7 string ok for beginners?

Discussion in 'Beginners/FAQ' started by J_men, Jul 31, 2016.

  1. ixlramp

    ixlramp SS.org Regular

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    > 7 string ok for beginners?

    Yes of course, you should play whatever instrument your intuition desires, otherwise you are just pointlessly torturing yourself.
    Only playing a 7 is practice for playing a 7, playing fewer strings is not.

    This 'master X first before you play the Y you really want' thing irritates me and is irrational.
    Someone said that to me once when i desired a 6 string bass: "master 4 string first", i would have died of old age before touching a 6 string. He was a 4 string bassist, unsurprisingly.
    No-one delayed me getting a 6 but now i do i wish i had started even sooner.

    Also ridiculous is this idea you have to increment upwards by 1 string at a time, that just wastes even more of your money and time and makes your true desire even more distant.

    Playing instruments that don't interest you as much increases the chances of you getting bored and giving up on playing before you get the instrument that inspires you.
     
    Last edited: Apr 16, 2019
  2. ixlramp

    ixlramp SS.org Regular

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    Doesn't sound like it to me.
    Nonsense. If you desire an ERG from the start, once you get to ERG you'll regret not starting sooner.
    This is very sad to see. You obviously have an interest in 7 but you're now pointlessly deciding to play instruments that interest you less.
    7 is not overcomplicated, neither is 8.
    Don't let fools kill your dreams with their own irrationality.
     
    Last edited: Apr 16, 2019
  3. LeviathanKiller

    LeviathanKiller Knee-shooting Archer

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    No, there's one for 619 euros. Quite a few between 600 and 700 euros actually.

    I think I tried a cheaper Dean maybe once. I wouldn't recommend Dean based off that experience I had.

    Ibanez in this price range isn't going to be good either. Schecter has been much better in my experience testing/playing the lower end series from those mentioned brands.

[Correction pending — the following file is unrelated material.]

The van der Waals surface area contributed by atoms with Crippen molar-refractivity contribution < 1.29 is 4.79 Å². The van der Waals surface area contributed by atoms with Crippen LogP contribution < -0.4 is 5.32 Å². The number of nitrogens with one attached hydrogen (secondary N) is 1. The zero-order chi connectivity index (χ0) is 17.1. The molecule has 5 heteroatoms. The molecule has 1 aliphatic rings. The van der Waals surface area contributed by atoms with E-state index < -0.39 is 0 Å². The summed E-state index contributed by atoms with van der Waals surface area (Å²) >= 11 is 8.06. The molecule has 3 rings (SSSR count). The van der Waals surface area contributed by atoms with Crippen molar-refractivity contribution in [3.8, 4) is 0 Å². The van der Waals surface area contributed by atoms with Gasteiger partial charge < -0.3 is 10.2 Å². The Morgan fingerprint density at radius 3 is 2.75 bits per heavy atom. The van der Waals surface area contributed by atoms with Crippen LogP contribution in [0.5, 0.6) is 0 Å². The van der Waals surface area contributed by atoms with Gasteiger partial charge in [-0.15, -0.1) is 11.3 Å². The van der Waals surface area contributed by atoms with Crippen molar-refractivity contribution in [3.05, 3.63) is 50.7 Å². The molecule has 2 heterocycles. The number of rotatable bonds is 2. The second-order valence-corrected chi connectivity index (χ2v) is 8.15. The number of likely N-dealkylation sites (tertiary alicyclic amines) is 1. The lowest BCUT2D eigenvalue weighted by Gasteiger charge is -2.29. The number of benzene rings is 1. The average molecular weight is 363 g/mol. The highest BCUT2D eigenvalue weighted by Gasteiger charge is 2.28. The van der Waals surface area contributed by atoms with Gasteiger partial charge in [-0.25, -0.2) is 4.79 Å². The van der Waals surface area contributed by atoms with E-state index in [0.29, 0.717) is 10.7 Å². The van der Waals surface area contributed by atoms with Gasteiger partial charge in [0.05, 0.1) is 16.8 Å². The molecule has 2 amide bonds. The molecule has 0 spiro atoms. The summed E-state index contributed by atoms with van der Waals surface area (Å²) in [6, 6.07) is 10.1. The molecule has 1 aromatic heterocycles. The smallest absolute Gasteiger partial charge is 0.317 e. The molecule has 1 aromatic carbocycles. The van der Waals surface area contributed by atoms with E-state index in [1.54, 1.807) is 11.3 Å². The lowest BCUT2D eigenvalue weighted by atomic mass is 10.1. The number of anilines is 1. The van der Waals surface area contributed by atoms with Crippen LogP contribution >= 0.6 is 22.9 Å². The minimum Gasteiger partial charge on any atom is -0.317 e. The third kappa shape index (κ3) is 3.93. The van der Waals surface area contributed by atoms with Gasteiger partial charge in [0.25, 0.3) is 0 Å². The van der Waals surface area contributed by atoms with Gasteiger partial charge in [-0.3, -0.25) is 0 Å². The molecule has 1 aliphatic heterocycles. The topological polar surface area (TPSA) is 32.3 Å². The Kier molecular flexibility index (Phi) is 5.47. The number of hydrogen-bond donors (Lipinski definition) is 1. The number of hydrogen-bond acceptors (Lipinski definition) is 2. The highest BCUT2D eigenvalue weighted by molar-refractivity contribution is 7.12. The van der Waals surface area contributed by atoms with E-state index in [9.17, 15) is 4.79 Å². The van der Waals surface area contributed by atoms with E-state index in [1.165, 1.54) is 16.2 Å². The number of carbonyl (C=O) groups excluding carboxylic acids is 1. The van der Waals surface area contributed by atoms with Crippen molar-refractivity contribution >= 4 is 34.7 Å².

That Banshee Extreme looks like a great option actually. One of the few people I've seen with one said they enjoyed it a lot so I'd give it a shot.
     
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  4. spudmunkey

    spudmunkey SS.org Regular

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    7-string isn't, like, 16.66667% harder than 6-string. If 7-string were "too hard", then why don't we all play 5-string, which would be easier? There's only 5 more notes you can't play on a 5-string that you can on a 6, right?

    You'll find it MUCH easier to learn on a 7 than going from 6 to a 7. I tried for about 3 months to switch from 6 to 7, and it was way harder to re-program my brain than I was expecting.
     
  5. spudmunkey

    spudmunkey SS.org Regular

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    Funny you say that...I've seen that mentioned before, but I've seen a couple people say that 6-to-7 was a bit of a struggle, because it was like they were dancing and then god suddenly gave them a 3rd foot...while an 8-string seemed like a whole 'nother instrument, which was easier to wrap their head around as it seemed to take a whole different mindset. I can't vouch for either, though, so don't listen to me. :lol:
     
  6. GrayLion

    GrayLion Member

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    What about Legator Ninja P?
     
  7. High Plains Drifter

    High Plains Drifter SS.org Regular

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    It really does seem to be quite different for everyone. I can certainly understand that mindset in regards to 8-strings. I think there's a lot of variables that go into the equation... learning ability, what type of music the person is wanting to play, etc. I'm an oddball because I use my sevens for sludgy stoner type stuff typically. In that regard I don't think I fit the norm of this forum because I'm not into the whole death/ black/ djent scene. I use my sevens when I want to bridge the gap between typical metal rhythm/ solo stuff and deep low end riffing. I think that the transition for me was easy due to the fact that 1) I don't do things right... and 2) it's nothing more to me than simply adding a low B to standard tuning.
     
  8. GrayLion

    GrayLion Member

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    Jackson DKAF7 MS X-Series Dinky IL looks like the best option so far
     
  9. LeviathanKiller

    LeviathanKiller Knee-shooting Archer

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    No to Legator. The only Legator I'd ever buy was one someone took to a professional luthier and had fix into a decent instrument. The quality is horrible judging by the amount of complaints I've seen actual buyers/players have. Meanwhile, they'll give their artists nice fixed up ones to advertise with. You'll have much better luck with that Banshee Extreme.
     
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  10. diagrammatiks

    diagrammatiks SS.org Regular

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    That Jackson ff is a great bang for the buck guitar.